It’s important that we acknowledge this is a time of great uncertainty and struggle for so many around the world. Our goal in this moment is to disarm as much as we can, and ensure we are all building towards a greater common understanding, and a more peaceful existence on earth.
I believe the internet and global public conversation is our best and most relevant method of achieving this. I also recognize it does not feel that way today. Everything we learn in this moment will better our effort, and push us to be what we are: one humanity working together.
Peace, baby. That’s a bit unsatisfying. How did we get here from where we started? If you’re confused, I don’t blame you — that’s what happens when people write without a clear idea of what they want to accomplish.
The context for this statement and the Twitter ban
To understand what this could have and should have said, reflect on what it was supposed to accomplish. Jack Dorsey’s job here is to explain and justify his decision to deplatform Trump, not to muse about the blue sky future of the Internet.
He also ignores the plainest fact of all: that Trump, through his repeated distortions and provocations, put himself in this position. Twitter does fine at removing people who aren’t world leaders and incite violence. It would not have had to develop a policy for what to do about world leaders who incite violence except for Trump.
There is another, more subtle issue that this statement fails to address as well. Here are Trump’s actual tweets that led to the ban:
The 75,000,000 great American Patriots who voted for me, AMERICA FIRST, and MAKE AMERICA GREAT AGAIN, will have a GIANT VOICE long into the future. They will not be disrespected or treated unfairly in any way, shape or form!!!
To all of those who have asked, I will not be going to the Inauguration on January 20th.
They don’t sound very violent, just reading them.
In Twitter’s official statement on the ban, it uses a twisted justification that involves people reading the tweets as a dog-whistle for violence, including:
President Trump’s statement that he will not be attending the Inauguration is being received by a number of his supporters as further confirmation that the election was not legitimate and is seen as him disavowing his previous claim made via two Tweets (1, 2) by his Deputy Chief of Staff, Dan Scavino, that there would be an “orderly transition” on January 20th.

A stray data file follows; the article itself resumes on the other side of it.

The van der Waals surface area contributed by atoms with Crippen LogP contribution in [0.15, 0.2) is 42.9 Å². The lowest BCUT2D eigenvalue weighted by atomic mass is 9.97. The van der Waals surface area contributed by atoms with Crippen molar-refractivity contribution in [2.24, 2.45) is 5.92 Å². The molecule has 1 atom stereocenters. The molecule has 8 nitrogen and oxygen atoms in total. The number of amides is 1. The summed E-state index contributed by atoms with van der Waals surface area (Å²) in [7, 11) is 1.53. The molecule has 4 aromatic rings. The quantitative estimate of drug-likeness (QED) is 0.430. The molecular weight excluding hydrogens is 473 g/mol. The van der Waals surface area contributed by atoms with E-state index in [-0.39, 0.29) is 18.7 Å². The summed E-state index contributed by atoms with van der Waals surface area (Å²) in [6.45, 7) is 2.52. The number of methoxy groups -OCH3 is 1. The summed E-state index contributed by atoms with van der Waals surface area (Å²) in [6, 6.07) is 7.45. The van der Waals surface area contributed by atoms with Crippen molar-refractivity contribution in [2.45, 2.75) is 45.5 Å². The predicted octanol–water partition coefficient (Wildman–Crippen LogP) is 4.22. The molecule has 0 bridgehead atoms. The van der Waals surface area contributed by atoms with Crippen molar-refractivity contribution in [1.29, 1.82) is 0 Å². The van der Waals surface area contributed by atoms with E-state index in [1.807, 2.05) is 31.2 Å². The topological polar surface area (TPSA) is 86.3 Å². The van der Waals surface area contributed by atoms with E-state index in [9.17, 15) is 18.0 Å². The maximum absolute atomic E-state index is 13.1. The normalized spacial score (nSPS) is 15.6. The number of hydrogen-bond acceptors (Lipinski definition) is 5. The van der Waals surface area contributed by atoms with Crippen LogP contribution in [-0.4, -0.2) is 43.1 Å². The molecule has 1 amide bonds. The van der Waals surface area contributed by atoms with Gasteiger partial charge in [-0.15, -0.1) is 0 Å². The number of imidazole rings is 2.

The second Tweet may also serve as encouragement to those potentially considering violent acts that the Inauguration would be a “safe” target, as he will not be attending.
The use of the words “American Patriots” to describe some of his supporters is also being interpreted as support for those committing violent acts at the US Capitol.
The mention of his supporters having a “GIANT VOICE long into the future” and that “They will not be disrespected or treated unfairly in any way, shape or form!!!” is being interpreted as further indication that President Trump does not plan to facilitate an “orderly transition” and instead that he plans to continue to support, empower, and shield those who believe he won the election.
Plans for future armed protests have already begun proliferating on and off-Twitter, including a proposed secondary attack on the US Capitol and state capitol buildings on January 17, 2021.
There’s are many passive voice evasions in this statement. It reads as “We saw violence, we saw Trump talking, we saw bad things happening, so we deplatformed Trump.” That’s pretty weak.
If Twitter did the right thing, it needs a better explanation — and so does Jack Dorsey.
A better statement
If you’re taking a step as significant as removing the president’s Twitter, you really need to be clearer. And it also helps to tell the truth, instead of hiding it.
So here’s the statement Jack Dorsey and Twitter could have made that might actually have helped. (You can imagine this broken up into tweets if you want.)
We at Twitter didn’t take the step of removing the @realdonaldtrump account lightly. We want Twitter to be a place for open dialogue, and would prefer not to remove the accounts of world leaders.
However, President Trump’s Twitter feed has consistently been filled with retweets of false information, especially lately about the election. His provocation and encouragement of those unwilling to accept his defeat ultimately led his followers to attack the Capitol this week.
It’s clear from past history that his continued use of Twitter will lead to more violence. We suspended his Twitter account because we don’t allow the glorification of violence, even by world leaders.
In retrospect, we should have made this decision sooner. By waiting until actual violence occurred, we contributed to putting people at risk. In any case, it’s clear now that we should never allow such speech on our platform.
We did not make this decision in consultation with other internet services. The other services that have suspended the president’s account did so independently, but likely for the same reasons as we did, and in response to similar events and statements.
We will suspend any account that glorifies violence and repeatedly shares lies about the election, regardless of the position the owner of that account holds. Twitter will not be a party to violence.